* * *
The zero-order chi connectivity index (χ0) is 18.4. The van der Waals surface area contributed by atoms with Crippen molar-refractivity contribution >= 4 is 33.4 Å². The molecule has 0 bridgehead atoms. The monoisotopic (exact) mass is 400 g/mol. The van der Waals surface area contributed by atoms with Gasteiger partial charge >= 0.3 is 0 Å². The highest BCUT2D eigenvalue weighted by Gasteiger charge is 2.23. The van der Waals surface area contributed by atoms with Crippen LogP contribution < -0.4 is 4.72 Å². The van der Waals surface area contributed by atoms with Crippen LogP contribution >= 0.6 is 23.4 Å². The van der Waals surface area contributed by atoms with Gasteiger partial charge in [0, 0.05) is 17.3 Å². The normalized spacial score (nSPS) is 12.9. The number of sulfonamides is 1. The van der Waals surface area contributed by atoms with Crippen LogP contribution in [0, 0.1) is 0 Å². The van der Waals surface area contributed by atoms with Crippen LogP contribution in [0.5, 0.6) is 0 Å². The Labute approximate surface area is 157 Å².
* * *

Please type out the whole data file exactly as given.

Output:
The zero-order chi connectivity index (χ0) is 18.4. The van der Waals surface area contributed by atoms with Crippen molar-refractivity contribution >= 4 is 33.4 Å². The molecule has 0 bridgehead atoms. The monoisotopic (exact) mass is 400 g/mol. The van der Waals surface area contributed by atoms with Gasteiger partial charge >= 0.3 is 0 Å². The highest BCUT2D eigenvalue weighted by Gasteiger charge is 2.23. The van der Waals surface area contributed by atoms with Crippen LogP contribution < -0.4 is 4.72 Å². The van der Waals surface area contributed by atoms with Crippen LogP contribution >= 0.6 is 23.4 Å². The van der Waals surface area contributed by atoms with Gasteiger partial charge in [0, 0.05) is 17.3 Å². The normalized spacial score (nSPS) is 12.9. The number of sulfonamides is 1. The van der Waals surface area contributed by atoms with Crippen LogP contribution in [0, 0.1) is 0 Å². The van der Waals surface area contributed by atoms with Crippen LogP contribution in [0.5, 0.6) is 0 Å². The Labute approximate surface area is 157 Å².